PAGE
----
Chassidic thought explains this concept in its definition of the phrase in Shema, “B’Chol Maodecha,” commonly translated as, “With all your might.” The word “maod” actually means “very much.” This phrase is a command to serve G‑d with an unmeasured commitment. How can He issue such a command to a human being? The answer is that the Torah is not asking that the soul expire in passionate yearning. What Torah expects is that we go beyond our nature, break our normal patterns of service to G‑d: to borrow the example quoted in the Talmud, “If one was used to studying 100 hundred times, he must study 101 times.” Likewise, in regard to Tzedakah, Torah expects us to give a greater contribution than usual.

4. The above concepts are closely related to the call issued before Shavuos for an increase in the study of Torah and contributions to charity.17

Then, it was requested that special attention be paid to involving children in this campaign. It is much easier to motivate them to increase their Torah and Tzedakah activities, In general, any time someone’s approach is not intellectual but is motivated by emotion — or even more so motivated by “Kabbalas Ol”18 (acceptance of the Heavenly Yoke) — it as easier to bring him to increase his service. This particularly applies to children, who are generally easier to influence, because they are accustomed to relying upon other people and therefore don’t have a complex independent decision-making process to stand in the way. Likewise, they would accept this call more easily than adults, and carry out the instructions with true childish innocence.

May these activities bring the coming of the Moshiach, when he will reveal the ultimate levels of Torah study and of charity. (Although “there will be no poor man amongst you,” there will still exist the Mitzvah of Gemilus Chassadim (Kindness) which is even applicable to rich people).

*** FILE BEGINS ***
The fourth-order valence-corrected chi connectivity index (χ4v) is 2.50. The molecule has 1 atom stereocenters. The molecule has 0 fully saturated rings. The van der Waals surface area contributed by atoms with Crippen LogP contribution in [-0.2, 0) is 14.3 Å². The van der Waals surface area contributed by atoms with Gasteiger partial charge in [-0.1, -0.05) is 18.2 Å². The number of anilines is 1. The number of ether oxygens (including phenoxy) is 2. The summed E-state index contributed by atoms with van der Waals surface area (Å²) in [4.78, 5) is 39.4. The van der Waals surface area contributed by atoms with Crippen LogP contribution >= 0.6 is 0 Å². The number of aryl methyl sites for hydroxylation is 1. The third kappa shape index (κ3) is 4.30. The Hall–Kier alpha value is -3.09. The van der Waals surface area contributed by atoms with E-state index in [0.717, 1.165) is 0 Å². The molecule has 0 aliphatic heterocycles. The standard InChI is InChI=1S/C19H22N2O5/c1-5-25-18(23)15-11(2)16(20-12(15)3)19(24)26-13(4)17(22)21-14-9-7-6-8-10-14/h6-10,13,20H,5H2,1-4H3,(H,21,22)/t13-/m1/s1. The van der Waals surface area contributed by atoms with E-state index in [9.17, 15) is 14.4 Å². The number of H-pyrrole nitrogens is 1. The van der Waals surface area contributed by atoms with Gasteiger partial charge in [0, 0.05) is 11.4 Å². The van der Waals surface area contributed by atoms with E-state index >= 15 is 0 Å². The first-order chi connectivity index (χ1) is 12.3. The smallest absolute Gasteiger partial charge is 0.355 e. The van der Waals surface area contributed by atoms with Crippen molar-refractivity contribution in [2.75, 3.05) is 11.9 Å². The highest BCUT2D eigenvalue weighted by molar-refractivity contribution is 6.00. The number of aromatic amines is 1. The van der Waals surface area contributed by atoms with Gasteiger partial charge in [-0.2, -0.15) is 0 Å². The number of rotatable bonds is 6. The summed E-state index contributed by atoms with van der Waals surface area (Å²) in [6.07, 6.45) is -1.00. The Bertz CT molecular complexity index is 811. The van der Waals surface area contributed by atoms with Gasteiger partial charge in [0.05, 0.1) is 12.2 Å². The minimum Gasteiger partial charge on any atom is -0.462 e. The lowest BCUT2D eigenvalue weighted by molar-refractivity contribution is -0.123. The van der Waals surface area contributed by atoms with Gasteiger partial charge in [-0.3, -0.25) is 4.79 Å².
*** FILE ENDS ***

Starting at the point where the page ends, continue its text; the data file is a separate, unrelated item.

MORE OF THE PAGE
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5. Commentaries explain that at Mattan Torah the Jews went through a process similar to conversion. Given on the principle, “A convert is just like a newborn child,” we can say that the education of the Jewish people began then.19 Likewise, the Midrash compares Mt. Sinai to a cheder (school).

The concept of, and need for education, are applicable to all of us. Pirkei Avos says “Who is a wise man? He who learns (present tense) from every man.” We must constantly be learning. To do so properly, we must evaluate ourselves honestly without any self-bribery. We must not exaggerate our positive qualities or claim attributes we don’t possess. If we want a true Chinuch (Jewish education) we must look at ourselves honestly, open ourselves up completely without holding back and let ourselves be educated as G‑d wants.

However, though education is relevant to all of us, it is particularly applicable to children. Likewise, they share a direct relationship to Shavuos: they were the guarantors G‑d accepted for the Torah. Therefore, it is appropriate for them all to say “L’Chaim,” sing a joyful niggun, and dance with all their being.

And this dancing will involve their teachers and counselors, and then may we all dance to greet Moshiach speedily in our days.